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Computerworld - Calling it a significant victory for privacy rights, civil rights advocates Monday hailed a U.S. Supreme Court ruling that requires law enforcement officials to obtain a search warrant before they can attach a GPS tracking device to a vehicle.
But they expressed some disappointment over the court's decision to leave untouched the broader issue of whether police are required to obtain search warrants for all kinds of geo-location tracking technologies, such as cellphone tracking systems or RFID tags.
The ruling sends a clear message that the court will not allow "technology advances to erode the constitutional right to privacy," said Gregory Nojeim, senior counsel at the Center for Democracy and Technology (CDT).
"The elephant in the room is the standard that law enforcement must meet for tracking individuals using cellphone tower data" and other tracking mechanisms, he added.
In a 9-0 ruling Monday, the justices held that attaching a GPS device to an individual's vehicle and using it to monitor the vehicle's movement constitutes a search and seizure under the Fourth Amendment and therefore requires a search warrant.
The ruling involves Antoine Jones of Washington, who was convicted in 2008 and sentenced to life in prison for possessing and conspiring to distribute more than 50 kilograms of cocaine.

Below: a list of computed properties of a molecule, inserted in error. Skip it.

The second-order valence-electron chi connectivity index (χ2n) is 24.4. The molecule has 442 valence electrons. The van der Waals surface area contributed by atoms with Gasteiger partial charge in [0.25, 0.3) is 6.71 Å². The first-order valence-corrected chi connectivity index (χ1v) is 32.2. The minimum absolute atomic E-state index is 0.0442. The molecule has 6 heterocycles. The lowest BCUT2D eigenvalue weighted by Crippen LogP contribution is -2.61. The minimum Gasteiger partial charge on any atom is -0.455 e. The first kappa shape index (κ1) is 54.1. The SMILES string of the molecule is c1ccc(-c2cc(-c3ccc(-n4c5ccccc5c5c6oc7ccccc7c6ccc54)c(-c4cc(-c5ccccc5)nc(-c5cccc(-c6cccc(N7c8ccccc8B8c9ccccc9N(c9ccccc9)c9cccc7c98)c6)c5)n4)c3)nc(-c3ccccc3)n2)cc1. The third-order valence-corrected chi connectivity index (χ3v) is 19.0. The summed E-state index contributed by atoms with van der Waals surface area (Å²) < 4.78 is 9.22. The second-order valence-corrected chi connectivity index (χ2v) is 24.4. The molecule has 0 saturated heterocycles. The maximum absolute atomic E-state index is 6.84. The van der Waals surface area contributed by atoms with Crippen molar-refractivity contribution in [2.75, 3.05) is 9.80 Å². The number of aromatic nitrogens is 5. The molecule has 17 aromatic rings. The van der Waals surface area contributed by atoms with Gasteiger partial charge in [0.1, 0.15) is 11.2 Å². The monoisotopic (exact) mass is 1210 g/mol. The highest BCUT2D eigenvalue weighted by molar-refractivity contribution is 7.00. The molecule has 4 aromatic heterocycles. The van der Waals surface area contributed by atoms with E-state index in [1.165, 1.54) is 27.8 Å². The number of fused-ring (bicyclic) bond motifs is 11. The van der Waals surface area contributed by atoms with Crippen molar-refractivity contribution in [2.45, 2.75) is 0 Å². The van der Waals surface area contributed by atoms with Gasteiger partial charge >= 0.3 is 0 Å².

Key government evidence in the case was gathered via a GPS tracking device that was surreptitiously attached to Jones' Jeep Cherokee and used by the FBI to track his movements for about a month.
Jones had argued that the evidence used against him should be suppressed because it was gathered without a search warrant.
The government contended that the GPS tracking was akin to observing activity in a public space and therefore required no warrant.
In its 34-page ruling, the court rejected the government's argument and likened the warrantless tracking to a trespass on physical property.
Writing for the court, Justice Antonin Scalia held that "the government's installation of a GPS device on a target's vehicle, and its use of that device to monitor the vehicle's movements, constitutes a 'search'." However, the court stayed away from addressing the issue of whether warrants are needed for other kinds of digital monitoring.
"We may have to grapple with these 'vexing problems' in some future case where a classic trespassory search is not involved," Scalia wrote. "But there is no reason for rushing forward to resolve them here."
The Jones case has attracted widespread interest from organizations such as the American Civil Liberties Union, the Constitution Project, the Cato Institute, Yale Law School and others. Several interested parties, including Roger Easton, the principal inventor of GPS technology, had filed an amicus brief arguing against warrantless GPS tracking.
Marc Rotenberg, executive director of the Electronic Privacy Information Center (EPIC) called the ruling "a landmark decision for privacy.
"The Supreme Court made clear that, at a minimum, the police may not install a tracking device on a vehicle or other private property without a warrant," Rotenberg said. "And the justices sent a strong message that the routine surveillance of private conduct would remain subject to Fourth Amendment standards."
Originally published on www.computerworld.com. Click here to read the original story.